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Seldom, or never, jumpeth with the heart.
were none. Glo. My lord, the mayor of London comes to greet
Enter the Lord Mayor, and his Train. May. God bless your grace with health and happy
days! Prince. I thank you, good my lord ; — and thank all.
[Exeunt Mayor, &c. I thought, my mother, and my brother York, Would long ere this have met us on the way : Fye, what a slug is Hastings ! that he comes not To tell us, whether they will come, or no.
Buck. And in good time, here comes the sweating
lord. Prince. Welcome, my lord: What, will our mother
Buck. Fye! what an indirect and peevish course
Card. My lord of Buckingham, if
Buck. You are too senseless-obstinate, my lord,
Card. My lord, you shall o'er-rule my mind for once.Come on, lord Hastings, will you go with me?
Hast. I go, my lord.
may. [Exeunt Cardinal and Hastings. Say, uncle Gloster, if our brother come, Where shall we sojourn till our coronation ?
Glo. Where it seems best unto your royal self. If I may counsel you, some day, or two, Your highness shall repose you at the Tower: Then where you please, and shall be thought most fit For your best health and recreation.
6 Too ceremonious, and traditional :] Ceremonious for superstitious; traditional for adherent to old customs.
7 Weigh it but with the grossness of this age,] That is, compare the act of seizing him with the gross and licentious practices of these times, it will not be considered as a violation of sanctuary, for you may give such reasons as men are now used to admit.
Prince. I do not like the Tower, of any place: Did Julius Cæsar build that place, my lord ?
Glo. He did, my gracious lord, begin that place; Which, since; succeeding ages have re-edified.
Prince. Is it upon record ? or else reported Successively from age to age, he built it?
Buck. Upon record, my gracious lord.
Prince. But say, my lord, it were not register’d; Methinks, the truth should live from age to age, As 'twere retail'd to all posterity, Even to the general all-ending day. Glo. So wise so young, they say, do ne'er live long.
[Aside. Prince. What say you, uncle?
Glo. I say, without characters, fame lives long. Thus, like the formal vice, Iniquity,
[Aside. I moralize two meanings in one word. 9
Prince. That Julius Cæsar was a famous man;
Buck. What, my gracious lord ?
Prince. An if I live until I be a man, I'll win our ancient right in France again, Or die a soldier, as I liv'd a king.
& As 'twere retailed to all posterity,] Retailed means handed down from one to another. 9 Thus, like the formal vice, Iniquity,
I moralize two meanings in one word.] The Vice of the old moralities was a buffoon character, whose chief employment was to make the audience laugh, and one of the modes by which he effected his purpose was by double meanings, or playing upon words. In these moral representations, Fraud, Iniquity, Covetousness, Luxury, Gluttony, Vanity, &c. were frequently introduced. The formal Vice perhaps means, the shrewd, the sensible Vice.
Glo. Short summers lightly' have a forward spring.
[ Aside. Enter YORK, Hastings, and the Cardinal. Buck. Now, in good time, here comes the duke of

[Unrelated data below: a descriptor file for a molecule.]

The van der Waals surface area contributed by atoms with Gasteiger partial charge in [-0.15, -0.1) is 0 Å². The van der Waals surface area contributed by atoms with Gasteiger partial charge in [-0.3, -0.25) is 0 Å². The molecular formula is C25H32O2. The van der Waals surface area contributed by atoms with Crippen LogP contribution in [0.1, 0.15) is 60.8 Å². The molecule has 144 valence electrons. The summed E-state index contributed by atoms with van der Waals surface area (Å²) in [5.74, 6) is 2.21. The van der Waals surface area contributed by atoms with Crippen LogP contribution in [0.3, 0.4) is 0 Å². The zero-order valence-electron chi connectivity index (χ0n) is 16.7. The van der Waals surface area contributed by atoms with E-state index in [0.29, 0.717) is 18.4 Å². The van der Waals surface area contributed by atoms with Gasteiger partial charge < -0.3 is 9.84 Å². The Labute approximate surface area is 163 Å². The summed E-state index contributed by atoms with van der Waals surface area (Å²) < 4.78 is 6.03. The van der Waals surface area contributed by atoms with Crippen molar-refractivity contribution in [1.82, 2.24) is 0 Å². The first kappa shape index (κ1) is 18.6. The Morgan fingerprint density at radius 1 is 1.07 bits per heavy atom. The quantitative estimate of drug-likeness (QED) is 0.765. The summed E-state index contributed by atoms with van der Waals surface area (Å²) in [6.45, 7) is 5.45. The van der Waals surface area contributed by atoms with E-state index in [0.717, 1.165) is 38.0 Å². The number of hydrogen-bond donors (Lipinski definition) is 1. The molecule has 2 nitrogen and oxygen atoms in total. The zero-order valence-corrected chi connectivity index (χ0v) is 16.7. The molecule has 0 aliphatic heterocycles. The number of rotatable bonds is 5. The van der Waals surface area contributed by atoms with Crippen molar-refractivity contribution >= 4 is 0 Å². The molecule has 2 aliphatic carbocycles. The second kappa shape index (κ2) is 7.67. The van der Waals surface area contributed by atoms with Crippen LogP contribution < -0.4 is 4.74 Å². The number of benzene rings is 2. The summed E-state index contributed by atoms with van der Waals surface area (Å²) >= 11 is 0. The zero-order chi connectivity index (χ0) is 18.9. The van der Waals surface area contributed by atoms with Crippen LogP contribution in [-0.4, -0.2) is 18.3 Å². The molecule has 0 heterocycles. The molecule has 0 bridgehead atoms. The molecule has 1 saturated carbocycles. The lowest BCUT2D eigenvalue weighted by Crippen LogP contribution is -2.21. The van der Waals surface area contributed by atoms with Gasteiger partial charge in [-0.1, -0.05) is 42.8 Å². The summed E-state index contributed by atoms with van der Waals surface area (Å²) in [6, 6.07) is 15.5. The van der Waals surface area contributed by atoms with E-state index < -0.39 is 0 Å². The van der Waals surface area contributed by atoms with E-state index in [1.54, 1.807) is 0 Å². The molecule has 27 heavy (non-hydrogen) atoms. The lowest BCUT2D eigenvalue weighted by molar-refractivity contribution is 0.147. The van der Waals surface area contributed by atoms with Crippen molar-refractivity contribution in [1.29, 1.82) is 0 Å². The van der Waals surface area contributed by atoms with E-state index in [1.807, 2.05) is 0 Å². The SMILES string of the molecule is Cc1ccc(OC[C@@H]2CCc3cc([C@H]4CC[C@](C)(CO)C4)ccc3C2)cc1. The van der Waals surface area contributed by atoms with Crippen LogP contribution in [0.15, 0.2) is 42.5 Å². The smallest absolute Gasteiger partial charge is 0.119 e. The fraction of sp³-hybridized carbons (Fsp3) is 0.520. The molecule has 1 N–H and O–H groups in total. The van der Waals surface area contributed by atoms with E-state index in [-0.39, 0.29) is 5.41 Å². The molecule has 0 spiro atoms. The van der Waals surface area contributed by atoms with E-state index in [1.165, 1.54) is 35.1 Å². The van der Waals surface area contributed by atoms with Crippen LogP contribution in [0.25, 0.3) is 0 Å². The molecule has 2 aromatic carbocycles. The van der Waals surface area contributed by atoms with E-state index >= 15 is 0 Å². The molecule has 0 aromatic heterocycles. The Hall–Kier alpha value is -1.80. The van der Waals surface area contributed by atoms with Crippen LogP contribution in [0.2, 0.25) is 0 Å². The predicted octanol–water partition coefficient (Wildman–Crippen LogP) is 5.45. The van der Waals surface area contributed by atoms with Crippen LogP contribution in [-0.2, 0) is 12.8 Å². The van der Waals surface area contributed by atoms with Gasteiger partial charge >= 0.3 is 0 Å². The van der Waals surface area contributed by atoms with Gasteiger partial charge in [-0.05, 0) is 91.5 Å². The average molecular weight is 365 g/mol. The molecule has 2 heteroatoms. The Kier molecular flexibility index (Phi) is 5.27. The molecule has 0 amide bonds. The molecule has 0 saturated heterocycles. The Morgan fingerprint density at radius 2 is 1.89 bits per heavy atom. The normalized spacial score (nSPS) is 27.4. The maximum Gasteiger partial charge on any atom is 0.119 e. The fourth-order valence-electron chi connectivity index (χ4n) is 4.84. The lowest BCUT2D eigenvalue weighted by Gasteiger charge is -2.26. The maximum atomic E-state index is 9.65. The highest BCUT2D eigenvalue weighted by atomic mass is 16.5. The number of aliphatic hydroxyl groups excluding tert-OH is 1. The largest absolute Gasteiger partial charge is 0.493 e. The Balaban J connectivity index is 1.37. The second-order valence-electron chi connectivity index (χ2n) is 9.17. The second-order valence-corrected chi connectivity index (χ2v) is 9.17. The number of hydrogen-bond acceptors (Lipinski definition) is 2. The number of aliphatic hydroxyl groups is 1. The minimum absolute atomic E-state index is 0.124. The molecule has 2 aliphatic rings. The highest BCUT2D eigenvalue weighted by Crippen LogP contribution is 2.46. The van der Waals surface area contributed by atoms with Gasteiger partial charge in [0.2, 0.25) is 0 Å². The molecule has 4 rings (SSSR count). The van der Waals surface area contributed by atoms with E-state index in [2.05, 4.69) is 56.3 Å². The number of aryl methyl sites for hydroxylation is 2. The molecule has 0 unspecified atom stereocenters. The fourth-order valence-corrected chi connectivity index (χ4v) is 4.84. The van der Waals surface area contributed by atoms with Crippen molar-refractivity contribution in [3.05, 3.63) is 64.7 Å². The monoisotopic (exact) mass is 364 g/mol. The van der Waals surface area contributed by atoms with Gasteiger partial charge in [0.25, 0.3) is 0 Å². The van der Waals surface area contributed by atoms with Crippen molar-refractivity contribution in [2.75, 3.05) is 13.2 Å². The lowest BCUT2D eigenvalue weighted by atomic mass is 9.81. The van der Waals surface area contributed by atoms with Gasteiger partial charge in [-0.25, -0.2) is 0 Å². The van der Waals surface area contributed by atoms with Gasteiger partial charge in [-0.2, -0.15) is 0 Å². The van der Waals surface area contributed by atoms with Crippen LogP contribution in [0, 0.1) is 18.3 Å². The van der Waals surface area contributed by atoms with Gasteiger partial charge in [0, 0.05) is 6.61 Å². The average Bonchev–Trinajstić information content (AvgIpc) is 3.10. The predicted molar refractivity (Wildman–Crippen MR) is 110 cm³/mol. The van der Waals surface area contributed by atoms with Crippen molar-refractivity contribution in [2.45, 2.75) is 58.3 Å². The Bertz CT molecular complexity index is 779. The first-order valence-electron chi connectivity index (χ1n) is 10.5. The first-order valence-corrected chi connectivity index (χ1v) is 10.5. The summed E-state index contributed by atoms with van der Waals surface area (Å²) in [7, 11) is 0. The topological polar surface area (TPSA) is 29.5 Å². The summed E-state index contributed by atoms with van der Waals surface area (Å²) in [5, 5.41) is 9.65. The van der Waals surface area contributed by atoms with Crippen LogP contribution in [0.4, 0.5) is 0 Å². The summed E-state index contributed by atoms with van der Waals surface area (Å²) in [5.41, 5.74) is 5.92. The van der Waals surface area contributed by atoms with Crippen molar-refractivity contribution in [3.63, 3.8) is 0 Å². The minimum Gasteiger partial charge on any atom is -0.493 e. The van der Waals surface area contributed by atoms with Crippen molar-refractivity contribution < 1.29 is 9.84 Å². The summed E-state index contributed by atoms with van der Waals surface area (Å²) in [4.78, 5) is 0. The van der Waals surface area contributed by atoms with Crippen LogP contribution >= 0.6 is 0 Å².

York. Prince. Richard of York! how fares our loving bro
ther? York. Well, my dread lord ? ; so must I call you
Prince. Ay, brother; to our grief, as it is yours; Too late he died, that might have kept that title, Which by his death hath lost much majesty.
Glo. How fares our cousin, noble lord of York?
York. I thank you, gentle uncle. O, my lord,
Glo. He hath, my lord.
And therefore is he idle ?
Ollo. He may command me, as my sovereign; But
you have power in me, as in a kinsman. York. I pray you, uncle, then, give me this dagger. + Glo. My dagger, little cousin ? with all my heart. Prince. A beggar, brother?
York. Of my kind uncle, that I know will give;
Glo. A greater gift than that I'll give my cousin.
lightly - ] Commonly, in ordinary course.
dread lord ;] The original of this epithet applied to kings has been much disputed. In some of our old statutes the king is called Rex metuendissimus. Johnson.
3 Too late he died,] i.e. too lately, the loss is too fresh in our memory.
† “ I pray you, uncle, give me,” &c.— Malone.
York. O then, I see, you'll part but with light gifts ; In weightier things you'll say a beggar, nay.
Glo. It is too weighty for your grace to we
me. Glo. How? York. Little.
Prince. My lord of York will still be cross in talk ;Uncle, your grace knows how to bear with him.
York. You mean, to bear me, not to bear with me:Uncle, my brother mocks both you and me; Because that I am little, like an ape, He thinks that you should bear me on your shoulders.
Buck. With what a sharp-provided wit he reasons ! To mitigate the scorn he gives his uncle, He prettily and aptly taunts himself: So cunning, and so young, is wonderful.
Glo. My gracious lord, will't please you pass along ?+
York. What, will you go unto the Tower, my lord ?
York. Marry, my uncle Clarence' angry ghost ;
Prince. I fear no uncles dead.
• I weigh it lightly, &c.) i. e. I should still esteem it but a trifling gift, were it heavier, or perhaps, I'd weigh it lightly, — i.e. I could manage it, though it were heavier.
† “ My lord, will’t please," &c. Malone.